Seep Science: Air Quality around Hydrocarbon seeps

Seep Science: Air Quality around Hydrocarbon seeps
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Air Quality around Hydrocarbon Seeps

Although only some marine seeps release oil and gas, most marine seeps release gas, primarily methane, which escapes more easily from underground rock reservoirs. Methane is a potent greenhouse gas, far more potent than CO2 per molecule. Because of how strong it is, there is a lot of interest in regulating it to reduce climate change. This requires a good understanding of the contribution of methane from natural sources which cannot be regulated. Of the many natural sources, one important one is from geological sources. Intelligent regulations need to account for these natural sources.
Hydrocarbon seeps are a natural geological methane source that is poorly incorporated or even ignored in these budgets. This is in part because few measurements of methane emissions are taken, and in part because of the dynamic nature of seeps. There are land seeps (terrestrial) and also marine seeps – geology doesn’t care whether there’s water or air above it!
Marine seeps constantly change, making it very hard to make good estimates of emissions. For example, emissions vary from factors like swell, seasonal storms, and wind patterns. Long-term measurements are needed to correctly account for these variations, yet very few studies have been long-term.

Different types of bubbles observed coming up from underground reservoirs at the COP seep field (Leifer & Culling 2010). These bubbles are a geological source of greenhouse gases such as methane.

In this regard, the Coal Oil Point (COP) seep field in Santa Barbara, CA has played an important role. The COP seep field gas emissions are primarily methane and lots of it! As such, it was the first seep field for which emissions have been estimated. And the only for which long term data are available. In fact, methane emissions at this seep field are equivalent to 8% of Los Angeles’s man-made methane. This makes it a perfect natural laboratory to measure how geological emissions change with time and what causes these changes.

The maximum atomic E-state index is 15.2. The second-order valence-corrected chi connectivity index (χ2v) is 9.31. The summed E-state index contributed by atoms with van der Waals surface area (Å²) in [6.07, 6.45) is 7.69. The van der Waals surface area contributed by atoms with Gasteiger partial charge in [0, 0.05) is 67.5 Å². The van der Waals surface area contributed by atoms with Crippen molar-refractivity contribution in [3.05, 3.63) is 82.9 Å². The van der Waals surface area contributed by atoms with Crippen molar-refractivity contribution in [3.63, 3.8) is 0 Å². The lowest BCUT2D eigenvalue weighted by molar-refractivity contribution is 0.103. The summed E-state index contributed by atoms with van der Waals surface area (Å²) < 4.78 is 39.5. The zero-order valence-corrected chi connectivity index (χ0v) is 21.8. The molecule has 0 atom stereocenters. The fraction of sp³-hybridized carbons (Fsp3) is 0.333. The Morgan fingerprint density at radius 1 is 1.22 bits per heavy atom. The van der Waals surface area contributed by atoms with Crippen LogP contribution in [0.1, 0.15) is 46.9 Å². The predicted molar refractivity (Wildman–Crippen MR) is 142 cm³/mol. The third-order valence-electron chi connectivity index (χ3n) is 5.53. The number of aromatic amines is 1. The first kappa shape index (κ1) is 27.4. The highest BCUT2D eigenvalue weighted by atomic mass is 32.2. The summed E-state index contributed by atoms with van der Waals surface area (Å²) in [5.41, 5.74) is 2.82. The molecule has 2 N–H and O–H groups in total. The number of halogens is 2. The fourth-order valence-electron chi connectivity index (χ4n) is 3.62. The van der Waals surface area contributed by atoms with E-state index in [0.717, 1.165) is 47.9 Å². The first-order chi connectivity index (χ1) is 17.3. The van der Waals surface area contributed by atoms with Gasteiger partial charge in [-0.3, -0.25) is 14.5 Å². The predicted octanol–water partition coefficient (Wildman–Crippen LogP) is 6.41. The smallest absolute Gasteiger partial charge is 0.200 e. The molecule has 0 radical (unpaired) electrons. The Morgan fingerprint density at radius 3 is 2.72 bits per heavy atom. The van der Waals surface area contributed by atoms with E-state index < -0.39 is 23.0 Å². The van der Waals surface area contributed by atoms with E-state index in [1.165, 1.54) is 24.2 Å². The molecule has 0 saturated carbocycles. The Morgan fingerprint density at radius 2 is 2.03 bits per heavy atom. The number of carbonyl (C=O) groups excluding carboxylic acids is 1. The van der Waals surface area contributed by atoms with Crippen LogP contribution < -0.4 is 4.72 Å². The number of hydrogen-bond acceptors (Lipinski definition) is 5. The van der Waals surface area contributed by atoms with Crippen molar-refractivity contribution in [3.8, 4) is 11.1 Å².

For example, truly unique long-term data spanning 18 years for the COP seep field has been analyzed. The COP seep field is downwind of an air monitoring station, the West Campus Station (WCS). It lies only 2 km away from the seep field at sea-surface level. In addition to the convenient placement of the station, the COP seep field impacts air quality in surrounding areas and is a great model for improving methane budget estimations. WCS measures emissions continuously, analyzing the air concentration of total hydrocarbons (THCs). Measurements of THCs are often used to estimate methane emissions; methane is a type of THC and the most prominent THC (above 95% for all hydrocarbon gases emitted) at the COP seep field. These data are collected and stored as an hourly average.

This map (Leifer 2019) displays the COP hydrocarbon seep field. It also shows the position of West Campus Station relative to the seep field – right off the coast and in close proximity to the seeps (WCS arrow).

The WCS data displayed patterns of THC concentration that varied daily, seasonally, and yearly. Winds follow a diurnal (daily) cycle – blowing towards shore during the day, and offshore at night. This wind pattern results in high levels of THC in the morning and evening hours, with low and less variable emissions in the afternoon. For example, this cycle creates THC accumulation over the seeps at night and onshore morning winds blow it towards WCS causing high morning THC levels. Seasons also change temperature and weather patterns that affect seep gas emissions. Seasonality was demonstrated by comparing the THC concentration at the same time each day (12:00PM). January had the highest release of emissions, and July had the lowest. These seasonal trends closely followed onshore wind patterns further confirming that wind patterns largely account for changes in seep emissions.
However, wind patterns did not seem to contribute to more long-term scales such as interannual (between years) trends. These yearly changes persist throughout seasons, not following typical seasonal trends. Emissions from the COP seep field decreased through 1990 then they increased through 2008 and have been decreasing since. The exact cause for this trend has been speculated upon; it’s thought to be the result of changes in geologic events. Changes in the deep reservoirs of oil and gas could cause an increase in THC emissions by the sealing or opening of more pathways. Waves, storms, and changes in the pressure of the underground reservoir can also affect emissions (see temporal variability).
This unique long-term analysis of methane (and other hydrocarbons) released at Coal Oil Point reveals the constant variability and unpredictable nature of marine seep emissions. Studies like this one are necessary to improve prediction of methane release and methane budgets used by regulatory agencies. Geologic seeps like these contribute significantly to greenhouse gas emissions, making it pertinent to understand their impact on our global ecosystem.